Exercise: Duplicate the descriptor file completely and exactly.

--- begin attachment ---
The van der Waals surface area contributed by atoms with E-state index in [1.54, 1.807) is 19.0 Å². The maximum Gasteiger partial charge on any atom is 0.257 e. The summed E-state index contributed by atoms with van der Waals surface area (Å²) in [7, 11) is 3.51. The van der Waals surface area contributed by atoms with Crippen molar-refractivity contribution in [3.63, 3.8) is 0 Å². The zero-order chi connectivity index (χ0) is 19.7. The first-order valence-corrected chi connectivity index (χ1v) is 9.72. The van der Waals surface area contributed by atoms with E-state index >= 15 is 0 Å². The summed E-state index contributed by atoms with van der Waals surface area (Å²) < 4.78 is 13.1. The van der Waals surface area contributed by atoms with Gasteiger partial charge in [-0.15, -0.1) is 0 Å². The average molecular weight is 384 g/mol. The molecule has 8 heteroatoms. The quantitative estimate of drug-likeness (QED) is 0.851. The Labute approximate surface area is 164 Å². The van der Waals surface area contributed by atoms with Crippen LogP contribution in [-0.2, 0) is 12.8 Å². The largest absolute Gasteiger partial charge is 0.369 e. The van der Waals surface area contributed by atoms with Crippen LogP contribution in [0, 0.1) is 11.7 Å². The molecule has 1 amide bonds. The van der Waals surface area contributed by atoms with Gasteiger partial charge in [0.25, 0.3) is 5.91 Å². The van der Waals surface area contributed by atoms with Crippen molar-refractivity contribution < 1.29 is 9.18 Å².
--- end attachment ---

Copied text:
The van der Waals surface area contributed by atoms with E-state index in [1.54, 1.807) is 19.0 Å². The maximum Gasteiger partial charge on any atom is 0.257 e. The summed E-state index contributed by atoms with van der Waals surface area (Å²) in [7, 11) is 3.51. The van der Waals surface area contributed by atoms with Crippen molar-refractivity contribution in [3.63, 3.8) is 0 Å². The zero-order chi connectivity index (χ0) is 19.7. The first-order valence-corrected chi connectivity index (χ1v) is 9.72. The van der Waals surface area contributed by atoms with E-state index >= 15 is 0 Å². The summed E-state index contributed by atoms with van der Waals surface area (Å²) < 4.78 is 13.1. The van der Waals surface area contributed by atoms with Gasteiger partial charge in [-0.15, -0.1) is 0 Å². The average molecular weight is 384 g/mol. The molecule has 8 heteroatoms. The quantitative estimate of drug-likeness (QED) is 0.851. The Labute approximate surface area is 164 Å². The van der Waals surface area contributed by atoms with Crippen LogP contribution in [-0.2, 0) is 12.8 Å². The largest absolute Gasteiger partial charge is 0.369 e. The van der Waals surface area contributed by atoms with Crippen LogP contribution in [0, 0.1) is 11.7 Å². The molecule has 1 amide bonds. The van der Waals surface area contributed by atoms with Gasteiger partial charge in [0.25, 0.3) is 5.91 Å². The van der Waals surface area contributed by atoms with Crippen molar-refractivity contribution < 1.29 is 9.18 Å².